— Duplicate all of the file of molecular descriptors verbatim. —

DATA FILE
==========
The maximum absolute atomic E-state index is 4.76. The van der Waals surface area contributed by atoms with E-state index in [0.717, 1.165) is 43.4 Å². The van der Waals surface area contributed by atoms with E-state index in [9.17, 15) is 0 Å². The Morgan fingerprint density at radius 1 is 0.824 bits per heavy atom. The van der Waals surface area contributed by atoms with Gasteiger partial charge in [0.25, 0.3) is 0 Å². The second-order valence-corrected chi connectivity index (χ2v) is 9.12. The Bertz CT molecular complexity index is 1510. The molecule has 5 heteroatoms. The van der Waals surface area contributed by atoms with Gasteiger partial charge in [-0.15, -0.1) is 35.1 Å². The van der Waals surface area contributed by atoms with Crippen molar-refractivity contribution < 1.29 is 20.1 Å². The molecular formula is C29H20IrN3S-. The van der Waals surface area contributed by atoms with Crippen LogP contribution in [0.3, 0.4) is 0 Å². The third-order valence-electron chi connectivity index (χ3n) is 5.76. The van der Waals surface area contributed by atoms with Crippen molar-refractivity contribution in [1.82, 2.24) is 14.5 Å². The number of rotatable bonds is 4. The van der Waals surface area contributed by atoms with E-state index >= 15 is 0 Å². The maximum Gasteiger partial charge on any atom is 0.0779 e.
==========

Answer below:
The maximum absolute atomic E-state index is 4.76. The van der Waals surface area contributed by atoms with E-state index in [0.717, 1.165) is 43.4 Å². The van der Waals surface area contributed by atoms with E-state index in [9.17, 15) is 0 Å². The Morgan fingerprint density at radius 1 is 0.824 bits per heavy atom. The van der Waals surface area contributed by atoms with Gasteiger partial charge in [0.25, 0.3) is 0 Å². The second-order valence-corrected chi connectivity index (χ2v) is 9.12. The Bertz CT molecular complexity index is 1510. The molecule has 5 heteroatoms. The van der Waals surface area contributed by atoms with Gasteiger partial charge in [-0.15, -0.1) is 35.1 Å². The van der Waals surface area contributed by atoms with Crippen molar-refractivity contribution < 1.29 is 20.1 Å². The molecular formula is C29H20IrN3S-. The van der Waals surface area contributed by atoms with Crippen LogP contribution in [0.3, 0.4) is 0 Å². The third-order valence-electron chi connectivity index (χ3n) is 5.76. The van der Waals surface area contributed by atoms with Crippen molar-refractivity contribution in [1.82, 2.24) is 14.5 Å². The number of rotatable bonds is 4. The van der Waals surface area contributed by atoms with E-state index >= 15 is 0 Å². The maximum Gasteiger partial charge on any atom is 0.0779 e.